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C++ visualization of migration patterns in Norway based on public tax records (bengler.no)
45 points by magnuss on Feb 11, 2012 | hide | past | favorite | 20 comments

I built this and I'm happy to answer questions if anyone has any. If you like this you might also enjoy this WebGL (Three.js / sockets / workers - Chrome only) animation of Oslo City Planning - http://seeplan.bengler.no/planimator

It's a neat idea, but I think it has some rough edges.

As I understand it, the underlying data has no time component (i.e., we don't know on what date the person moved; just that they moved). Therefore, showing a stream of particles moving out of a city brings in an (erroneous) time aspect to the move. For example, you see one city lose its population; and then a minute later, people start flocking to it. There is no temporal causality here, but the visualization projects such.

A better way would have been to project all the moves along the same time axis, and show them all at once.

Another idea: plot the delta (gain - loss) for each city as a circle; make the size of the circle a function of the magnitude, and the color a function of the sign.

You can also slice-and-dice by demographics and income (like the video did towards the end), and just show those numbers. (Which cities gained the most millionaires? Which cities gained the most youth??)

You're right, it takes an artistic license with the information and fails any strict requirement of necessity. There are 320k of movers that year though and a transient particle was the only option I saw to display all of them. Screens just don't have the resolution to overlay that much information.

As you point out, aggregation and faceting both solve this, but I really wanted to show all of them. That has more though to do with creating an experience of having seen a certain phenomenon than creating something actionable and clear. It's self indulgant, but I like that. And I agree: static representations with aggregate data would be interesting.

Having said all that: I think it is a beautiful piece. It looks very nice. Thank you for sharing it. :-)

I think the "stream of particles" method is the easier, most visually appealing, way of showing the direction the people are moving.

I agree. I was just pointing out that the streams having a temporal sequence give the wrong impression (as if people are moving to different places at different times, when it's not the case).

The animation around 0:30 that gives the impression that the data is being accessed via a 100 baud monochrome phosphor terminal is nice. ;-)

Is there some software that can generate that, or was it done the old-fashioned way, by filming an actual terminal?

That's right. Cathode has lots of settings, also one for baud rate. I actually also shot this off the screen, instead of grabbing it right to disk, to give it some texture and depth of field.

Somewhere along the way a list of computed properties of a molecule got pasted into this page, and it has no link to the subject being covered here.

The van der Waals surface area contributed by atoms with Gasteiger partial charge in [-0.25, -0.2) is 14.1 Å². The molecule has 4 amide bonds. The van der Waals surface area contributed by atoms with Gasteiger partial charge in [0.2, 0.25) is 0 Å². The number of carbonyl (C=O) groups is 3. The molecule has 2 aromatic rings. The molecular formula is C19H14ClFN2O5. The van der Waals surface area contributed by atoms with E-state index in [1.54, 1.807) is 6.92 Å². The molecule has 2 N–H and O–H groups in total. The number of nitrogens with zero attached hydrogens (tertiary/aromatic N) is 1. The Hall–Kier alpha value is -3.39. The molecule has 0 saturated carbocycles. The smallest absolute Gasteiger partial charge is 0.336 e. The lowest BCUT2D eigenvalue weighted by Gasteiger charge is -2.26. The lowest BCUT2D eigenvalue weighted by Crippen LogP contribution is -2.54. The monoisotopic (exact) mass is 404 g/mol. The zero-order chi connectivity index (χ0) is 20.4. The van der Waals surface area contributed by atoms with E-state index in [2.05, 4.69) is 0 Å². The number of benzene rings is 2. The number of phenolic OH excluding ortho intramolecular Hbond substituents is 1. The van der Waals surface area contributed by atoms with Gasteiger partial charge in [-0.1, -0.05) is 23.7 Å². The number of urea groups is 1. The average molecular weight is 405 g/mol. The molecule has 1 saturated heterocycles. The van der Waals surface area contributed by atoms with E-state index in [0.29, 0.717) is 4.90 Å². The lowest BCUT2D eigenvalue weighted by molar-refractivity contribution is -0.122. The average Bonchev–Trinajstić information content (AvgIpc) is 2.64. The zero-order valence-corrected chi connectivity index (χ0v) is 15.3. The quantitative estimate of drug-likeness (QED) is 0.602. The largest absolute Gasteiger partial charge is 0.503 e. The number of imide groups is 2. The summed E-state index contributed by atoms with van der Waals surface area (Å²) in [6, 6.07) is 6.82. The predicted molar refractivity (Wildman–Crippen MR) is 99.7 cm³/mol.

Ok, I admit it. After seeing Cathode, this is the first time I've ever had a dose of Mac envy!

Not often I see Fredrikstad (my hometown) on HN :)

Beautiful, but too confusing to be informative

If your Norwegian and know a little about the migration in the country, it's actually really informing.

That's not the point of visualization.

A good visualization should convey something even to those without any domain knowledge.

I agree. I'm Norwegian, though I've lived most of my life overseas. I came into it with more background knowledge than most readers in this thread. Nonetheless, I found the visualization somewhat uninformative as well.

That would be a perfect visualization.

A damn fine visualization, though, can still require domain knowledge. For example a medical plot is an excellent visualization of certain parameters, but it does not tell much to a non-doctor. And there are plenty of extra useful visualizations in the sciences that only makes sense when you have extensive domain knowledge -- like most of the plots in engineering papers.

It's curious that a ton of particles stream out of one city, those die down, and then a nearby city explodes. Obviously, I doubt people are actually moving in such patterns. Maybe it's the underlying data - I assumed that tax deadlines aren't city dependent. Maybe time passing in the animation isn't truly representative of time.

There are only two points in time here – registered address 1.1.2006 and 1.1.2007. The first animation sequence is therefore in the order provided by the tax authorities and roughly follows postal codes (starting in Oslo, moving round the coast up to Northern Norway). The particles simply spawn at a fixed rate as we move through the data with the camera attempting to follow the spawn points. Whenever you reach a large city you'll see a concentrated burst as you ascend through its postal codes. Other orderings can be quite informative as well: sorting for age or income in a particular region can display distinct patterns for segments of groups. As was pointed out: the particle animation is too complex to have much salience, but I'm prepared to argue that the slower animations towards the end show clear patterns when comparing different demographies.

it certainly looks great but not very useful. i find the "Initial sketch" a bit down the page much better suited for analysis.

C++ visualization of migration patterns in Norway

How about a "visualization of C++ programmers migration patterns away from Norway", after the whole Nokia/QT fiasco?

Why the downvoting hate bros? I love QT, I just wish Nokia had a real vision for it so that it's future is assured.

P.S Except if its for the off topicness, in which case, downvote freely.

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